Notre Dame CB Devin Butler relishes starting role
SOUTH BEND — Four plays into the Stanford game, Devin Butler got a pretty good idea of what might lie ahead.
He was the new guy in the Notre Dame football team’s lineup. The 6-foot-1, 200-pound junior cornerback was the most recent “next man in,” after KeiVarae Russell went down with a leg injury against Boston College.
Any offensive coordinator worth his salt was going to test this unproven commodity — early and often.
Butler’s first assignment was to keep Devon Cajuste from coming up with a Kevin Hogan pass.
Mission accomplished. One down, a whole bunch to go.
Butler was pretty busy in the regular season-ending 38-36 loss to the Cardinal. The three tackles and one break up he had — before leaving with a concussion late in the game — hardly explained the challenge Butler and his secondary mates had against Stanford, which threw for 269 yards, while completing an amazing 17 of 21.
“(Leading up to Stanford), my coaches and teammates were telling me to go in there and play with confidence,” Butler said. “‘You’re not the same player you were last year. You can compete with anybody in the country.’
“It was up to me to believe in it and play the game I know how to play.
“(That first break-up) felt good, but you’ve gotta refocus and do it again. (Secondary) coach (Todd) Lyght always says, ‘Whenever you have a good play, do it again; do it again.’”
Heck, that break up accounted for 25 percent of Stanford’s incompletions for the entire game — a staggering fact.
The Stanford game was Butler’s third career start — the other two came last year during November (Arizona State and Southern Cal), when the Irish defense was decimated by injuries. Russell missed last season after an academic issue. Fifth-year transfer Cody Riggs was hobbled with a foot problem late in the season. Notre Dame was running out of options.
Last year, Butler was much more active within the framework of the defense than he’s been this season. As a sophomore, he spent a lot of time as an extra defensive back in passing situations. He collected 23 tackles, a forced fumble, and an interception (against Purdue).
Russell returned this season, starting alongside Cole Luke, and Matthias Farley found a role as that extra defensive back. That left Butler, who collected 11 tackles, two pass break-ups and a forced fumble, to find his niche primarily as a special teams player.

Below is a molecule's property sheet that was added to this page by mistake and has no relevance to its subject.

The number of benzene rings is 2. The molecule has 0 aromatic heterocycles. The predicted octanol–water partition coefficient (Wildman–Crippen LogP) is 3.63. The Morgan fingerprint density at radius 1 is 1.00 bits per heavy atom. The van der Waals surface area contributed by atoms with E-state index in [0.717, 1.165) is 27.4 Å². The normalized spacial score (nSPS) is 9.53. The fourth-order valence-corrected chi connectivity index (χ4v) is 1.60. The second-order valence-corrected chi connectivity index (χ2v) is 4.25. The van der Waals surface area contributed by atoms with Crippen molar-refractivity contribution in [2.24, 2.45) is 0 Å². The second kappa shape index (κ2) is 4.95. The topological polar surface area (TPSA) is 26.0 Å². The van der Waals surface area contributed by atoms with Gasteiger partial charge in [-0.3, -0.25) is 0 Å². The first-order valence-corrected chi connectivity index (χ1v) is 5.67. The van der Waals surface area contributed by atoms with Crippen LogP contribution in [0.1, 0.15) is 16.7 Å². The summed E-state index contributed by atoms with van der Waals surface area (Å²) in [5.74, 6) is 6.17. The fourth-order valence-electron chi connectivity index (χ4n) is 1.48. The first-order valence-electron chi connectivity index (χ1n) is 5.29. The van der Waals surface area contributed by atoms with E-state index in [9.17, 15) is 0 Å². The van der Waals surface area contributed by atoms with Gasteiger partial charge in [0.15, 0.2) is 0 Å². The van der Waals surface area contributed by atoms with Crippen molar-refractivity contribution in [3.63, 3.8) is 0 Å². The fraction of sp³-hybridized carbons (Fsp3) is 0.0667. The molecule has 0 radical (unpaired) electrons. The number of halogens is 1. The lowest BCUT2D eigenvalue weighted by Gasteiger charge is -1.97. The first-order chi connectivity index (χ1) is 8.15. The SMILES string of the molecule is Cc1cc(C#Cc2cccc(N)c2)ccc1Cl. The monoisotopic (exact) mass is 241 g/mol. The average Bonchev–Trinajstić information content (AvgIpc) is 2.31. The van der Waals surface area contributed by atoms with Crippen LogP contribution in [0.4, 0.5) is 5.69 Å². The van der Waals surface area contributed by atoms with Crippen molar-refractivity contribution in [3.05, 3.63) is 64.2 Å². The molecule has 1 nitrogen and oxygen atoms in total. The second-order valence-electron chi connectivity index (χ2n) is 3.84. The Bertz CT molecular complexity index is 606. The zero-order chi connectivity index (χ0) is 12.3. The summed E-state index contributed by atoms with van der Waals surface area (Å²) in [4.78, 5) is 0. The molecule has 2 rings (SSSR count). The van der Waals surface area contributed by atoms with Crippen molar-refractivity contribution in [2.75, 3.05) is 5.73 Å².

“I had to do what the team needed me to do,” said Butler, who claimed he had no trouble staying positive despite the diminished role. “What the team needed me to do this year is different from what it needed me to do last year. I just wanted to contribute, whether it was on special teams or defense.
“(Playing special teams) helps to build that confidence; helps to keep you sharp and ready for your game.”
There have been about a dozen “next man in” situations with the Irish this season, so it hasn’t been a hard sell for the guys down the depth chart.
“The coaching staff tells us every day, ‘You’ve gotta prepare like a starter. You never know. You’re one play away from getting in,’” Butler said. “You always want to be prepared for your opportunity. I’m just grateful I have this opportunity. Now, I’m ready to go out there and dominate.”
Butler has risen from obscurity to the bright lights in one of college football’s top postseason matchups. What are the odds Ohio State makes some plans to pick on him in the Fiesta Bowl Jan. 1?
If there’s one area where the Buckeyes have struggled, it’s passing offense. Ohio State ranks 103rd in the country in passing yards with 187 a game, but 36th in passing efficiency. Notre Dame is 61st in passing efficiency defense, and has given up 196 passing yards a game.
While Ezekiel Elliott will be a load in a big-time run game, Ohio State has three receivers — Michael Thomas (6-3, 210; 49 receptions, 709 yards, 8 TDs), Jalin Marshall (5-11, 205; 31, 448, 5) and Braxton Miller (6-2, 215; 24, 329, 3) — who can give a defense problems.
“(Ohio State) is definitely unique,” Butler said. “They have great talent. We’ve got great talent here, too. It’s about executing how we know how to execute.”
And not trying to do too much.
“(Head) coach (Brian) Kelly has stressed all year, a one-play focus,” Butler said. “You’ve gotta focus on one play at a time. ‘Inch by inch, life is a cinch. Yard by yard, that’s when life gets hard.’”
Now’s the time to focus on that inch.